Geometric Decoration
Geometric Decoration and the Art of the Book
‘The work of decorating the Qur’a attracted bookbinders, calligraphers and illuminators.’
The total prohibition of figurative representation in the Qur'an meant that only abstract motifs or 'illuminations', particularly geometrical ones, were used as decoration. This decorative work attracted a range of different artistic specialists, such as bookbinders, calligraphers and illuminators, and ended up spreading to other disciplines, such as weaving, metalwork, carpentry, monumental inscriptions and architectural decoration.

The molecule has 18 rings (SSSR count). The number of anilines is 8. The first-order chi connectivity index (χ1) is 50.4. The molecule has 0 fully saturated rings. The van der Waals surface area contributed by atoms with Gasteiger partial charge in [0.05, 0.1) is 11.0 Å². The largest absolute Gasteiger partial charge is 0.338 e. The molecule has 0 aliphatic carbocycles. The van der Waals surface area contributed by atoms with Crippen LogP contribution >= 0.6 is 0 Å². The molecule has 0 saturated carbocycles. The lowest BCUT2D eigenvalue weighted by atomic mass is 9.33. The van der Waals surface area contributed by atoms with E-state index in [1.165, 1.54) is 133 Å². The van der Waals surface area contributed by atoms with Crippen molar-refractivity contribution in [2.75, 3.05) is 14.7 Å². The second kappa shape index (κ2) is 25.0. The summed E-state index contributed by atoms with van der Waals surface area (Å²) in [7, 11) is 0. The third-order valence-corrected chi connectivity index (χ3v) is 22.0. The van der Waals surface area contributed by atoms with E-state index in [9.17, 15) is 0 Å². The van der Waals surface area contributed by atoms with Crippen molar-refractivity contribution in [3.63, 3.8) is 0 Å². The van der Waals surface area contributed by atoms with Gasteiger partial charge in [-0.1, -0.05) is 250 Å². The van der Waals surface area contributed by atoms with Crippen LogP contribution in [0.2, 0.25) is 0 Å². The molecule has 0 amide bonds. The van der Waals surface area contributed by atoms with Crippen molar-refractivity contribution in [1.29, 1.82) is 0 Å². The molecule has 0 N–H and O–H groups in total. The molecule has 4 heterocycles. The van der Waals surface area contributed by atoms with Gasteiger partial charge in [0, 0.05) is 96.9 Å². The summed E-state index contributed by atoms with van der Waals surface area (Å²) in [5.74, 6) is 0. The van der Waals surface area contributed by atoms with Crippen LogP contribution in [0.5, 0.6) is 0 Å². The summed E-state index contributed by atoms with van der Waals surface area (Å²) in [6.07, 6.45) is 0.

The most common format used for Qur'ans was a vertical rectangle, although square and horizontal examples were made.
Leather binding

Hegira, end of the 3rd–beginning of 4th centuries / AD 9th–10th centuries
Aghlabid, Fatimid
Museum of Islamic Art
Raqqada, Kairouan, Tunisia
The embossed leather cover was often decorated with medallions, geometric patterns and kufic script and the whole was framed by a braided geometric motif.